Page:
Shorten’s book is a fine study of a controversial and complex topic. Quite apart from its contribution to the vast literature on totalitarian politics and ideology, it will stand as a useful point of reference for intellectual historians interested in the conceptual issues pertaining to influence, interpretation and the relation between ideas and historical reality. It is harder to say for certain whether it meets its aim of identifying distinctively modern ideological commonalities between Stalinism and Nazism, for this task involves definition and interpretation as well as demonstration: there may be other, equally reasonable interpretations, based on different accounts of totalitarianism’s ‘elements,’ that would yield different conclusions. For that matter, it is unclear how one could ever prove that totalitarianism was really a modern and modernist phenomenon with enough certainty to discount the structural model. Shorten gives us one account of the intellectual origins of totalitarianism, but leaves plenty of room for further debate about the particular thinkers he includes and the type and degree of influence he attributes to each.

The book’s open-endedness is no indication of failure. Shorten never claims that his interpretation is definitive or final. The relationships between particular thinkers remain to be explored in future works – after all, the ‘thought’ or ‘ideology’ of Nazism and Stalinism is only a generalised extension of the thoughts of their individual supporters, and any attempt to find a wholly authentic version of either is likely to end in disappointment. Interpretation will always be needed. But Modernism and Totalitarianism gives us one answer to the question of how best to understand the relation between totalitarianism and its intellectual antecedents, and Shorten’s case for considering it a properly modern phenomenon is scholarly in the best sense of the word, providing an insightful overview of the evidence and drawing an appropriately qualified conclusion.

James Wakefield is a PhD candidate at Cardiff University, where he also teaches on a range of undergraduate modules. His main research interests are in political theory, and include the ethics of education, liberal perfectionism and the Italian philosopher Giovanni Gentile.

[1] The series editor writes in his introduction that the term ‘modernism’ refers to not toa general historical condition […] but a generalised revolt against even the intuition made possible by a secularising modernisation that we are spiritual orphans in a godless and ultimately meaningless universe. Its hallmark is the bid to find a new home, a new community, and a new source of transcendence.’ He adds that the contributors to the Modernism and… series have been ‘encouraged to tailor the term […] to fit their own epistemological cloth, as long as they broadly agree in seeing it as the expression of a reaction against modernity […and] driven by the aspiration to create a spiritually or physically “healthier” modernity through a new […] order.’ See Roger Griffin, ‘Series Editor’s Preface,’ in Richard Shorten (2012) Modernism and Totalitarianism (hereafter MaT), pp.ix-xvi [xv-xvi]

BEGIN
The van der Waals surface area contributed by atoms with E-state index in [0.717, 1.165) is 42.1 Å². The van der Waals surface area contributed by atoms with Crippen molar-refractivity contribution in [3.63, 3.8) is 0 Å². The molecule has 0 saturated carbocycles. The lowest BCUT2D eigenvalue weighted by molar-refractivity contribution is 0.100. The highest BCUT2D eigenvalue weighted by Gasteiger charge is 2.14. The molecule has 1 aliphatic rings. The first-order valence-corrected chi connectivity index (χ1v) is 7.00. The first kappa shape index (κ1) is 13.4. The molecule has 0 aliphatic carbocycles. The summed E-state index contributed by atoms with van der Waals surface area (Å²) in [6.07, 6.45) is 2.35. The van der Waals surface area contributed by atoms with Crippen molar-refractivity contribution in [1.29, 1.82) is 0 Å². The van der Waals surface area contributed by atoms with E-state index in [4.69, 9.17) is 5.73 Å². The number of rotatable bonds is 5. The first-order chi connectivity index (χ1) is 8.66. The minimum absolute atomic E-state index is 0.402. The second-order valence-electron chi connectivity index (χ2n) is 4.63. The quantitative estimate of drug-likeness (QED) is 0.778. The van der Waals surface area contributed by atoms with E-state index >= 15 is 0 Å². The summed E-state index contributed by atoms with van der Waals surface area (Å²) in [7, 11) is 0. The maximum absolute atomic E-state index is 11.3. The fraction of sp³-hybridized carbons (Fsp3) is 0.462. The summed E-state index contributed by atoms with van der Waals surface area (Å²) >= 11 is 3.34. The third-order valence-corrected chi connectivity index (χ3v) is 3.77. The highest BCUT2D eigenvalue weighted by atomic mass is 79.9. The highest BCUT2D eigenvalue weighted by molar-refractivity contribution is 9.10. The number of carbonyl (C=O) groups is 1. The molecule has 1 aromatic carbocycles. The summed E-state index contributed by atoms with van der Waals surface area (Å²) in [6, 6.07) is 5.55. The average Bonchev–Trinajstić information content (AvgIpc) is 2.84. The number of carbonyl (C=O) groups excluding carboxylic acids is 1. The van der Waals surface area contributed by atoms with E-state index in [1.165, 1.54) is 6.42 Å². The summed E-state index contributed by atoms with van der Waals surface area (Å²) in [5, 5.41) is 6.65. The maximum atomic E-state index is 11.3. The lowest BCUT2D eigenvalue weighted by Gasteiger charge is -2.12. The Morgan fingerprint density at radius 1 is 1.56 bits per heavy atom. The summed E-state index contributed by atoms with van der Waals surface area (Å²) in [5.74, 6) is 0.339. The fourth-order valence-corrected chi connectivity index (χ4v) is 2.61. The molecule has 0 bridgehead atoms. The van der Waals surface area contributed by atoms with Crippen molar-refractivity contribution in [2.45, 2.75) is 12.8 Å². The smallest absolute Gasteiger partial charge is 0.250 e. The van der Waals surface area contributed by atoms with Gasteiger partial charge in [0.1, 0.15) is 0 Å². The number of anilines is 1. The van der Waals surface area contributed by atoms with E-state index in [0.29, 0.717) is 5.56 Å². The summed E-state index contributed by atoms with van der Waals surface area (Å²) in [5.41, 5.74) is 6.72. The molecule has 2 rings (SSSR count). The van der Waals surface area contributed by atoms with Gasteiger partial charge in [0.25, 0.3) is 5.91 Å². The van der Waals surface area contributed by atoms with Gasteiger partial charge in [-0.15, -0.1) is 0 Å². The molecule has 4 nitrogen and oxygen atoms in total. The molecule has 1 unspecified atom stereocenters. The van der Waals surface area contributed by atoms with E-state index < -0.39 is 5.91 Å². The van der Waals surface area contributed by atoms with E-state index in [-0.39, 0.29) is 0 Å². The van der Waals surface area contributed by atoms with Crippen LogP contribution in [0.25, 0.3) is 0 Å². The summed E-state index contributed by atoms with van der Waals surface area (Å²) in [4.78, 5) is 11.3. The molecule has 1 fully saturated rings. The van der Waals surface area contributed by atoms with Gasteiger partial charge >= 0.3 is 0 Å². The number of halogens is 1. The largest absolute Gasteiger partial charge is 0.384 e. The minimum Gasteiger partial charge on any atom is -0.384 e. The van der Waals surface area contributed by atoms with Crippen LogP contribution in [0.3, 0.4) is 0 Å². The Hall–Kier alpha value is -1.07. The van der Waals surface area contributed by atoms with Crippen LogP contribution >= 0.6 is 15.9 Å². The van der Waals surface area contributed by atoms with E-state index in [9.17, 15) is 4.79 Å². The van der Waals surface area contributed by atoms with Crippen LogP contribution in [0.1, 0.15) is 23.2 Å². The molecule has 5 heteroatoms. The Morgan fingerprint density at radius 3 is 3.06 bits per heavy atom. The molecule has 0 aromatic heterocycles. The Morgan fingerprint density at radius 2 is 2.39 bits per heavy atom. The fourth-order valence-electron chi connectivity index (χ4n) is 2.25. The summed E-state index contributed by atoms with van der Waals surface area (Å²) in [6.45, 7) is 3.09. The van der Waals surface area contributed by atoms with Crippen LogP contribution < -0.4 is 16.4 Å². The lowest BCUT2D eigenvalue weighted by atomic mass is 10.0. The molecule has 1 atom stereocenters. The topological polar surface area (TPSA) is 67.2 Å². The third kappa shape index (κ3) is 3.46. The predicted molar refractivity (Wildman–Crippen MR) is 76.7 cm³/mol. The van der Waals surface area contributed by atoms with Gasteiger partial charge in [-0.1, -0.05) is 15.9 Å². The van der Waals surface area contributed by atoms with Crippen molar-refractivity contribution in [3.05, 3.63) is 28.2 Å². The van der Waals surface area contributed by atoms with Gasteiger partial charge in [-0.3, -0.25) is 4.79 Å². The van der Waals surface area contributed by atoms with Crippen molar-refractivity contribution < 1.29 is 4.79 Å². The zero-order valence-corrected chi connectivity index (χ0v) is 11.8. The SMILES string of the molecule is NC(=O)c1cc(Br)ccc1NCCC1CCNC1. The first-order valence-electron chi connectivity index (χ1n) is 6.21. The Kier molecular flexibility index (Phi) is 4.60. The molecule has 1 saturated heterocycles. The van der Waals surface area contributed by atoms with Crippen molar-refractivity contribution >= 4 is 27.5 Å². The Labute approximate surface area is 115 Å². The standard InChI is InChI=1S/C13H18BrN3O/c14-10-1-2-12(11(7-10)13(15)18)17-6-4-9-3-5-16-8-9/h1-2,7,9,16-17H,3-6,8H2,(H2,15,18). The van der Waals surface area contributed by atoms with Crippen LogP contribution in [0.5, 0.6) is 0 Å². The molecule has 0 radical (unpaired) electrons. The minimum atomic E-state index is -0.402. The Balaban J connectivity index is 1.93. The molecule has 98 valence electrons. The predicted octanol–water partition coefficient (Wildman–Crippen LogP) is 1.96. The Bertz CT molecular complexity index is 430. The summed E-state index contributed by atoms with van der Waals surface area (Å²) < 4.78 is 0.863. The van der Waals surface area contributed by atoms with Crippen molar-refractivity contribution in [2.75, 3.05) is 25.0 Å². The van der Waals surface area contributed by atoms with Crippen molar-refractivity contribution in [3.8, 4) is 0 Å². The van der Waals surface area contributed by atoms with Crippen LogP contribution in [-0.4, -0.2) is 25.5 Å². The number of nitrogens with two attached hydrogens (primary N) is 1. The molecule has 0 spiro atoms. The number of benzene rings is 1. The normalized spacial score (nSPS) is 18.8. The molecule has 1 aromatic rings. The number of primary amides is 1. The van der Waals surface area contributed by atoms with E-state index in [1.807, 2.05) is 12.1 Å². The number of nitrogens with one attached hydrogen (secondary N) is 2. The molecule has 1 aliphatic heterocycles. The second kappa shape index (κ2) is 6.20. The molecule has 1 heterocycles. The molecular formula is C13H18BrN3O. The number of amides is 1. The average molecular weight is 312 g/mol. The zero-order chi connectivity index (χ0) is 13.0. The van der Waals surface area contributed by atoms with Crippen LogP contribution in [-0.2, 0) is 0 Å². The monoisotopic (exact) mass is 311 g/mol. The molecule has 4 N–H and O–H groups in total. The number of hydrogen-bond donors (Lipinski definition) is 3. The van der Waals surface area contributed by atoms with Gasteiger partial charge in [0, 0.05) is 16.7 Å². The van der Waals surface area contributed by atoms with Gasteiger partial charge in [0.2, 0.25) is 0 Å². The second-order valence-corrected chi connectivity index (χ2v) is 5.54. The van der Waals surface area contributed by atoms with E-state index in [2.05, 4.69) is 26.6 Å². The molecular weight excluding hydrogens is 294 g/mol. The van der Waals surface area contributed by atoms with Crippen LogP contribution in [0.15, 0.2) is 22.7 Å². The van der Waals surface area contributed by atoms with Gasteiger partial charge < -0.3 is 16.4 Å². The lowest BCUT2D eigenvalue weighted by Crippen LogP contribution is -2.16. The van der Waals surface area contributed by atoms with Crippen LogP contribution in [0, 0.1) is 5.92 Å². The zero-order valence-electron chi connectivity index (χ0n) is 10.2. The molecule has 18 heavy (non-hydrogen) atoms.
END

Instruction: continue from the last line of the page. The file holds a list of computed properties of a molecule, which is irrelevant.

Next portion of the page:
[2] MaT [7]; emphasis removed

[3] MaT [23]

[4] MaT [24]

[5] MaT [28-38; quotation 29]

[6] The SD, short for Sicherheitsdienst des Reichsführers-SS, was the intelligence division of the SS (Schutzstaffel) in Germany.

[7] MaT [40-43]

[8] Shorten notes in his conclusion that ‘the state’ of the Italian Fascists, represented in the works of, for example, Giovanni Gentile, ‘could never have competed’ with the ‘powerful constructions of social identity’ that the Nazis and Stalinists articulated as race and class. It is for this reason that ‘Italian Fascism should (continue to) be excluded from the category of totalitarianism, properly speaking.’ [240, 42] This argument deserves further elaboration, but Shorten’s conclusion has a good deal of support from other authors writing about Italian Fascism. Within the scope of MaT, it is enough for him to have stipulated that he is interested in Nazism and Stalinism.

[9] MaT [84]

[10] MaT [102-103]. Shorten points out that ‘all philosophic doctrines shift character when employed with practical ends in view.’ [102]

[11] MaT [166]

[12] MaT [105-106]

[13] MaT [121]

[14] MaT [133-134]

[15] [137 and 144-145]; Shorten here quotes Timothy W. Ryback (2010) Hitler’s Private Library: the Books that Shaped his Life. London: Vintage.

[16] MaT [150]

[17] Shorten notes that, according to Foucault, the term ‘totalitarianism’ was used by liberals as ‘a rhetorical prop to the interests of Western capitalism.’ [158-159]

[18] MaT [166]

[19] I say ‘crudely’ because, as Shorten notes, classes differ from races in that ‘race is an inherited characteristic; membership of class is not rigidly fixed.’ [167] He later adds that ‘the delineation of class […] only ever veered on a Darwinian conception,’ but ‘the [Stalinist] theory of history […] was fully Darwinian.’ [188]

[20] MaT [170]

[21] MaT [209]

[22] MaT [233-234]

[23] MaT [255]

[24] Citing Hannah Arendt, Shorten writes that totalitarian violence ‘tended to ratchet up a gear in a stage subsequent to any real sources of political opposition having been eliminated.’ [192]